“I’m crying, your book is so great.”
It was one day since I’d sent my manuscript out to a round of beta-readers. I was nervous. Then I started getting real-time updates from people as they read my book.
“I have SO much to do this weekend, but I can’t stop reading your book!”
And I realized, I had written a page-turner. A 120,000-word, historical, literary fiction page-turner! Talk about an oxymoron.
It hadn’t even been my goal to write a big, fat, Chinese family saga that readers would eat up in two days, although I was very (cautiously) flattered when feedback started rolling in sooner than expected. My goal was just to write really well, to cleanse my manuscript of the most pernicious mistakes that writers make. However, in retrospect, I learned from writing Trixi Pudong and the Greater World that to create a true page-turner, you need two things.
The first is Suspense. That’s a no-brainer and it’s pretty easy. Most authors who have completed a manuscript already do this. Basically, it’s a natural law that readers want to know “What happens next?”. So you toss in a dead body, a mysterious new-comer in town, or a missing family member and the reader flips pages to know more. But suspense isn’t enough. Sometimes the reader still doesn’t finish the book, no matter how many loose ends you lay at their feet.
You need the important second element of a page-turner: Clarity.
While I was writing Trixi Pudong, my editor made a comment which I’ll remember forever. It pertained to “Edwin’s Story,” the longest chapter in the book. She had circled a minor character’s name in red ink and written:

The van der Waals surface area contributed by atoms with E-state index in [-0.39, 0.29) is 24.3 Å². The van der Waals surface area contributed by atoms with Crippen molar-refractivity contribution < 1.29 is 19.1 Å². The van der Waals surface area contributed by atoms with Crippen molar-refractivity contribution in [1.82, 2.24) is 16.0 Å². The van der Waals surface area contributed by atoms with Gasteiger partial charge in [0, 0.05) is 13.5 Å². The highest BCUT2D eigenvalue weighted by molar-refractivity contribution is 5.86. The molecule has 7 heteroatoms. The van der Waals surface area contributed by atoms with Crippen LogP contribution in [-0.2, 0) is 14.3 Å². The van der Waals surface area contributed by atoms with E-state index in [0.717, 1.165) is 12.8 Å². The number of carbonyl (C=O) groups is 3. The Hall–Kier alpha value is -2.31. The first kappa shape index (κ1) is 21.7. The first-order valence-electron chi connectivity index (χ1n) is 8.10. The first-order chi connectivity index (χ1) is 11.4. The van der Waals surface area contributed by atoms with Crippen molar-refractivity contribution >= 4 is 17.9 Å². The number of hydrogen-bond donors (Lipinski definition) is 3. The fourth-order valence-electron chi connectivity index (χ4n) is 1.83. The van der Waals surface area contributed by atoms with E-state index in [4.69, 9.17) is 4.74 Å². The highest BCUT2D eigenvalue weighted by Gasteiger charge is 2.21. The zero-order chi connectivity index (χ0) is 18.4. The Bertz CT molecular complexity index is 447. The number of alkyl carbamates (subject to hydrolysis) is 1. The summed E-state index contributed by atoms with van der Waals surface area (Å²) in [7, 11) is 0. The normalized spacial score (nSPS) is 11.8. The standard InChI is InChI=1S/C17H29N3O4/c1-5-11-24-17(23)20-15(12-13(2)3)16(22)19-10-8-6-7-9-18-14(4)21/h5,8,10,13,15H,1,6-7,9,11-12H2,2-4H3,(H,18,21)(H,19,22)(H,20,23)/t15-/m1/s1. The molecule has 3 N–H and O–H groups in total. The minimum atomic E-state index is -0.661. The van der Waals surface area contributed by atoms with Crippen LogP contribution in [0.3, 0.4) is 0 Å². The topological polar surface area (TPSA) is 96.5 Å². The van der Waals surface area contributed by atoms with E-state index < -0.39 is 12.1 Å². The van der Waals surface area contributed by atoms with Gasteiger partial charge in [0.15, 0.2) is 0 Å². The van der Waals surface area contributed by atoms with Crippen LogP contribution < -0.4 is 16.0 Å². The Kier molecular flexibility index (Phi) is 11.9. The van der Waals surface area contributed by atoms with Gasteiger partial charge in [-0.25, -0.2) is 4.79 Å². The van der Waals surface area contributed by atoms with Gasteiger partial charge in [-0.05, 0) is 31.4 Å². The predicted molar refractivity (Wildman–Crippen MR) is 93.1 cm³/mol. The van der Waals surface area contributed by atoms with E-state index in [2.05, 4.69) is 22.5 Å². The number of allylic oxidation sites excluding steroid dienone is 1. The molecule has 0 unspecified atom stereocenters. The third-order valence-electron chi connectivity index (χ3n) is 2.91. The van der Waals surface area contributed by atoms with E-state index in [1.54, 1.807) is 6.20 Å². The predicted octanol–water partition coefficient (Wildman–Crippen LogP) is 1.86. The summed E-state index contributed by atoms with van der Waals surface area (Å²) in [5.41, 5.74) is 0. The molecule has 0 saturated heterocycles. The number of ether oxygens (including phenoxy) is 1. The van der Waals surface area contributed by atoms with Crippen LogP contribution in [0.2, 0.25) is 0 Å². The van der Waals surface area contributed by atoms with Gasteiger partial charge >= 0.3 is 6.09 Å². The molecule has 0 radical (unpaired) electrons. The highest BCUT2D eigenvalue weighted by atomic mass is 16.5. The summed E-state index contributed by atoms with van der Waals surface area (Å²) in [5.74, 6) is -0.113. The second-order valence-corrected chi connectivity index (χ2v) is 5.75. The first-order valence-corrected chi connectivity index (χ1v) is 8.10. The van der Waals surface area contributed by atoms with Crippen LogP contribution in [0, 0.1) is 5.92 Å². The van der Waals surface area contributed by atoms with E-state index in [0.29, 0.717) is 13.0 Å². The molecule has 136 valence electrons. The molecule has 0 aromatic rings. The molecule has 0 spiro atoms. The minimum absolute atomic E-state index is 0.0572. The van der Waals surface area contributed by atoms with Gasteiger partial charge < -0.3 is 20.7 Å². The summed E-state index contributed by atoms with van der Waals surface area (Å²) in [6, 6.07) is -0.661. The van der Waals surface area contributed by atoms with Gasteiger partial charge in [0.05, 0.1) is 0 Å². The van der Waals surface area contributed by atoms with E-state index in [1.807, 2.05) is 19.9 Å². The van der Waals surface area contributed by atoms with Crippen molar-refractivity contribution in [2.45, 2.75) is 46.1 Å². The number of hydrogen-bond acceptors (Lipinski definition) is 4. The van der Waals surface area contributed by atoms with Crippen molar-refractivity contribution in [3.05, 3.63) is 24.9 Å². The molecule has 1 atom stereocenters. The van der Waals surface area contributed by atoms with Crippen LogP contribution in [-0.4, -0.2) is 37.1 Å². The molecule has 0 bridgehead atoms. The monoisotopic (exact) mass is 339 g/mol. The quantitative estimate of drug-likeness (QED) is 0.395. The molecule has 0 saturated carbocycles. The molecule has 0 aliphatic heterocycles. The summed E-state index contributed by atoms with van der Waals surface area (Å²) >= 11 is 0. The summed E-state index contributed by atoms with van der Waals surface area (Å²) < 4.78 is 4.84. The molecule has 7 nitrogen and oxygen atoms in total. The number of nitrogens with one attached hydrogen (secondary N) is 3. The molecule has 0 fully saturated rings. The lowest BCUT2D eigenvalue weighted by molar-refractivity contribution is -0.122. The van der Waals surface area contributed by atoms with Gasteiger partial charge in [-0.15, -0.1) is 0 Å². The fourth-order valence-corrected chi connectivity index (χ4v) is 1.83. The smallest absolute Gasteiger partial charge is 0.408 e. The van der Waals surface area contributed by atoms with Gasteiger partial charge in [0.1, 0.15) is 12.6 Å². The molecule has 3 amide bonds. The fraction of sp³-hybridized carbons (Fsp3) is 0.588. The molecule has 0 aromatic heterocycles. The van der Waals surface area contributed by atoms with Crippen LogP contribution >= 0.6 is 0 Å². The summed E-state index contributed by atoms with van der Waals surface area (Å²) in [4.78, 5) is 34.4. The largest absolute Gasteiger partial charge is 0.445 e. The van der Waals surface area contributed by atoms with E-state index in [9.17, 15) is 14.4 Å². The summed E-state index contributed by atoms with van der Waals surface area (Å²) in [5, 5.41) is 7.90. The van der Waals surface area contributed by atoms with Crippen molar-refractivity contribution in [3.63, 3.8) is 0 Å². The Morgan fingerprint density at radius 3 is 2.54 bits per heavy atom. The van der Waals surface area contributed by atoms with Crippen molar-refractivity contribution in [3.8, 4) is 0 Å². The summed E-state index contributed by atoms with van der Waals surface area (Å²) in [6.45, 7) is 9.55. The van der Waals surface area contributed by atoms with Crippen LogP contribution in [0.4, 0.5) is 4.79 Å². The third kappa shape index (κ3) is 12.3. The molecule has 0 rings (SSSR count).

“Who is this man again? I had to go back and re-read a few pages to find who this guy is. Be more clear. Don’t make your readers go back. After a while they’ll give up.”
Thus it clicked. Clarity is the real hidden secret to writing a page-turner. You need clarity on every page about who the characters are, where your story takes place, and what the motivations are, otherwise your readers will have to “go back and re-read.” The opposite of page-turning is page-turning backward. This makes a book seem like a slog. I notice this often when I read self-published books that haven’t been properly edited. Inevitably, I find myself asking at regular intervals:
Wait a second, where are we again?
Um, who is this person?
Why does he/she care?
Who’s talking again?
What does he/she mean?
Excuse me, but what’s the big deal again?
So I repeat: Do NOT make your readers go back.
A page-turner flows forward, quickly.
Novel writing is like stage acting. You must exaggerate. It’s not enough to open a chapter with “Wednesday in the car” and then expect the reader to remember this while your characters have a conversation that could’ve taken place in a kitchen, a school, or a train. Um… no. The reader has to feel the time and location, because in real life, we talk differently if we’re in a car, a night club, in an igloo, or in a room with a sleeping baby. We whisper, we yell, we misunderstand each other, we’re distracted. The location and time of the scene has to come across on every page. Same for characters: Their unique voices and motivations have to come across on every page. How is the sister different from the aunt? What’s the difference between the Sergeant and the General? I don’t want my reader to “go back and re-read” to remind themselves why it’s important that Whatsherface said Whatever.
Like many of you, I’m a writer of #DiverseBooks. It’s a huge risk to write a long Chinese family saga that no agent or publisher anywhere would want to represent. And that few readers would relate to or even want to buy. So I’m up against many odds. Therefore, the greatest feedback I have yet received came from the American Midwest, from readers who have never left the country:
“Your book is so exotic! I couldn’t put it down. I had no idea that I’d learn so much about China.”
Very interesting. I just sent my reader on a trip. That was an unexpected mission, accomplished.
And I hope readers also take a page-turning trip to all sorts of new places, with your books.